The four countries of the Lake Chad basin — Cameroon, Chad, Niger and Nigeria, plus Benin, formed a joint military force in early 2015 to counter jihadist insurgencies in the region.
The Multinational Joint Task Force (MNJTF), which is authorized by the African Union, has since carried out periodic military operations against Boko Haram and other terrorist groups operating around Lake Chad.
"Offensives have won victories and helped instill an esprit de corps among participating troops," finds the International Crisis Group (ICG), an independent non-profit devoted to resolving conflict, in an assessment of the task force's role released this week.
The report notes that achievements of the joint force include helping stem the spread of Boko Haram in 2015 and 2016, freeing civilians either captured by militants or trapped in territory controlled by such groups, and easing the delivery of humanitarian aid.
Read more: Opinion: Boko Haram — no end in sight
The MNJTF's effectiveness, however, is hindered by "inconsistent commitment to the force, funding problems and disjointed planning," according to the report, What Role for the Multinational Joint Task Force in Fighting Boko Haram?.
Regional cooperation is key to battling Boko Haram and other militant groups, which have proven adaptable, persistent and able to thrive in remote border areas around Lake Chad.
At least three militant groups are now active in the Lake Chad basin, at times cooperating, competing and occasionally fighting one another directly.
"The military response can be improved by coordination, particularly because Boko Haram and the different factions operate in border areas. So regional cooperation through the military is very important," said Richard Moncrieff, ICG Central Africa Project Director, in an interview with DW.
"In some cases, you don't actually know on the ground whether troops are operating in the joint force or just as national troops. There's not enough clarity. And that means that the operations they conduct aren't as effective as they could be," Moncrieff said.
"They don't have enough intelligence and they're not sustained for long enough either," he added.
Jibril Omar, a counterterrorism analyst in Nigeria, agrees with International Crisis Group assessment.
"We have seen a lot of independent offensives being carried out by different armies without joint support," he told DW.
Nigeria, which has command of the MNJTF, points out that balancing the needs of five different countries is a delicate matter.
"These are matters that must be handled with a lot of caution because there are matters of diplomacy that involve countries coming from different backgrounds," Nigerian presidential spokesperson Garba Shehu told DW.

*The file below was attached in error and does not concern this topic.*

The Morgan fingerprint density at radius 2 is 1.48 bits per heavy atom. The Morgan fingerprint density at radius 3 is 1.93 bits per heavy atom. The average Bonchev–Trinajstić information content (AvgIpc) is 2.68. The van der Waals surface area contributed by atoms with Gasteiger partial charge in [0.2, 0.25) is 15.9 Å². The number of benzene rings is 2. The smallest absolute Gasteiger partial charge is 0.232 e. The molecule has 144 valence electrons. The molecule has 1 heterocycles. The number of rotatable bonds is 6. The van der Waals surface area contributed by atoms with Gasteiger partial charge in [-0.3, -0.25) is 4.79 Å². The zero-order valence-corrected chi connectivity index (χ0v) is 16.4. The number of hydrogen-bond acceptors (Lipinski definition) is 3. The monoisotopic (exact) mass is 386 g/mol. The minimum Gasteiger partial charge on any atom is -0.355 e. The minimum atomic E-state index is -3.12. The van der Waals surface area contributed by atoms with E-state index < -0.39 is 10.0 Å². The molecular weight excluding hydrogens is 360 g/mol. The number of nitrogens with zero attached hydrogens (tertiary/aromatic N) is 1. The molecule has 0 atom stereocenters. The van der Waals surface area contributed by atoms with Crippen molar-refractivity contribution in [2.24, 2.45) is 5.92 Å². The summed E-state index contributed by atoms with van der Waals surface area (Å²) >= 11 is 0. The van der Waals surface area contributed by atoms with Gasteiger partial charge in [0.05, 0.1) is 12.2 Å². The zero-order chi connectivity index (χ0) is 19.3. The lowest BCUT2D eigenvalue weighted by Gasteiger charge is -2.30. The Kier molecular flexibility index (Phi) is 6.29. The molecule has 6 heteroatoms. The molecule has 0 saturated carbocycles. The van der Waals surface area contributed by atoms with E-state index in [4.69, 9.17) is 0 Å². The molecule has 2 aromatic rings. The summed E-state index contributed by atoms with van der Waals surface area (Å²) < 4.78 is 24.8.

A dispute between the African Union and Lake Chad states over the disbursement of European Union funds designated for the joint task force is only the latest in a series of differences and misunderstandings, according to ICG.
The European Union funds flow through the AU, which in turn, distributes the money. But due to issues with AU's procedures, this EU funding didn't start to reach the task force until 2017 — two year's after its inauguration.
Because of this, in the first two years of operations, Nigeria had to pay for the MNJTF.
MNJTF countries had also hoped for funds from the United Nations, which has held briefings on Boko Haram, but hasn't gone as far as promising financial support.
The lack of funding, plus the delays, have led participating states to pin blame for the MNJTF's failures on what they see as the West's broken promises of financial support.
Garba Shehu, the Nigerian presidential spokesperson, acknowledges that some members of the joint task force are countries with poor economies with a myriad of domestic problems.
"Even Nigeria, that has been said to be the major supporter and funder of the program, has its own challenges," he said. "Oil revenues that have plummeted and the effects of coronavirus have affected Nigeria's economy. So it is important for our international partners to look at this situation and give further support."
Military intervention not enough
According to Moncrieff from the International Crisis Group, the Multinational Joint Task Force is a good initiative, and if properly resourced, it can help combat insurgency in the region.
"If the national governments are prepared to let [MNJTF] plan, work and to share intelligence properly, then it can lead to effective operations that can help," Moncrieff said.
But, he stressed, governments also need to a much better civilian response, particularly in Nigeria's Borno state, which has has been racked by violence and conflict for more than a decade.
Some have fled to Niger, Chad and Cameroon, but many, particularly women and children, have been internally displaced, living in congested camps and informal settlements.
Ubale Musa in Abuja contributed to this report.